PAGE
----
Tips to Get to (and through) FDA Approvals Faster

April 29, 2016
Siva Reddy

While thousands of hours are spent in the hopes of finding more effective treatments, many of them are rejected due to administrative errors. These three tips can help reduce the frequency of common administrative mistakes during clinical trials.

Clinical trial professionals spend thousands of hours recruiting patients, testing drugs and therapies, and documenting results in the hopes of finding more effective treatments. The day a drug is deemed good enough to be submitted to the FDA is a day to be celebrated.

So why are so many applications rejected? Barring issues with drug efficacy or data quality, you might be surprised to know that the top reasons for rejection are based on administrative issues.This includes errors like submissions sent to the wrong center, missing data or documents, process inconsistencies, or not following the correct electronic common technical document (eCTD) format. 

Having an application kicked back because of documentation errors can have a significant impact on the overall schedule of a trial. For example, when the FDA receives an investigational new drug (IND) application submission, it’s assigned a receipt date. The receipt date establishes the FDA’s 30-day safety review cycle. After the review cycle, clinical investigations may begin.2 If the submission is rejected, the team must fix the errors and resubmit. The 30-day safety review cycle then starts over, significantly delaying any forward movement. Over time, this can mean getting to market late and even missing out on millions in revenue to competitive drugs. 

How can clinical trial professionals reduce the possibility of common administrative errors that bog down submissions and approvals? Building a proper and streamlined workflow, creating visibility through real-time status reports and dashboards, and promoting collaboration among teams can all help. Read on to uncover how these three tips can help you avoid major delays. 

Cut Out the Silos! Leverage A Centralized Workflow Management System

Clinical trials and the processes that drive them have matured over the past few decades. Most CROs and in-house pharma teams managing trials have designed their own proprietary models that help manage tasks and associated processes from start to end. Unfortunately, many of these processes and tools are based on traditional, time-consuming and error-prone manual inputs or disparate software platforms that create silos of data. Often, separate teams managing similar processes document their data in varying ways, based on nothing more than history or preference.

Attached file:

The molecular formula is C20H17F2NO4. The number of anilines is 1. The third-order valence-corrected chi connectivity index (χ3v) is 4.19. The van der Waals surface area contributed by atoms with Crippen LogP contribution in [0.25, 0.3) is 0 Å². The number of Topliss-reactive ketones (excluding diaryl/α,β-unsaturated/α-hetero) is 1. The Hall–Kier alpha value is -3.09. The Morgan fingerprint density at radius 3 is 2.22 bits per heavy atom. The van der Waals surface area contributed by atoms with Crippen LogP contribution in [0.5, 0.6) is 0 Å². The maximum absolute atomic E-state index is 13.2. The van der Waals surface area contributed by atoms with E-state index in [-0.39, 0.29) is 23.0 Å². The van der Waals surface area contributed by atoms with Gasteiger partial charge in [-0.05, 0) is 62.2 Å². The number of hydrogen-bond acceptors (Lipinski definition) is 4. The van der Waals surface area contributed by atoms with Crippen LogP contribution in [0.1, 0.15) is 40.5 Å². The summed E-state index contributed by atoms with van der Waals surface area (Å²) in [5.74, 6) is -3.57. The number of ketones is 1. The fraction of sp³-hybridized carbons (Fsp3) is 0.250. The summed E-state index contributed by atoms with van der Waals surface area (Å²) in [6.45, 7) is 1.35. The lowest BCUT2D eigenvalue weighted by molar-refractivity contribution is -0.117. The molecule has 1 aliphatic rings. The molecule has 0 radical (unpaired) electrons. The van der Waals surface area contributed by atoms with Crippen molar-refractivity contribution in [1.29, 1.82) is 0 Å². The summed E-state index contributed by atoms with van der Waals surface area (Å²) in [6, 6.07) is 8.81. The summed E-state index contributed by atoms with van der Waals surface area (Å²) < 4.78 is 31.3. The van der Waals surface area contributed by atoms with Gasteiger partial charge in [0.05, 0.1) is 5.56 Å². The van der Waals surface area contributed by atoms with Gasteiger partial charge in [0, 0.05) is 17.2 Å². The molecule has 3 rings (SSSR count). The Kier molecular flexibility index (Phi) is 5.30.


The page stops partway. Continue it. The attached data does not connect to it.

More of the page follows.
The time has come where CROs and in-house pharma teams need to look at core processes and make a complete transformation. The idea of incremental system change will no longer be able to sustain the expectations for competitive advantage or profit margins required to move into the next decade. 

By deploying a centralized workflow management system, clinical teams can reduce errors and improve the speed and quality of documentation. For example, a unified platform for managing all aspects of a clinical trial can help: 

  • Automate key dates and triggers to keep all team members on the same page

  • Provide centralized dashboards for both high-level and detailed-level reporting on status and progress of tasks

  • Flag data inconsistencies to ensure quality inputs

  • Connect existing software systems to unify information sharing and handoffs 

  • Create customized templates (such as eTMF or eCTD) that can be re-used or modified for each study

Promote Collaboration Among Teams

Every team needs to be focused on their primary responsibilities, but not at the expense of poor communication between teams. Breaking down silos among employee roles is another way to improve efficiencies and data quality. When teams (rather than individuals) take responsibility for clinical outcomes, it creates a group ownership structure that promotes greater accountability across the team. It also breeds faster response times to problems as they arise.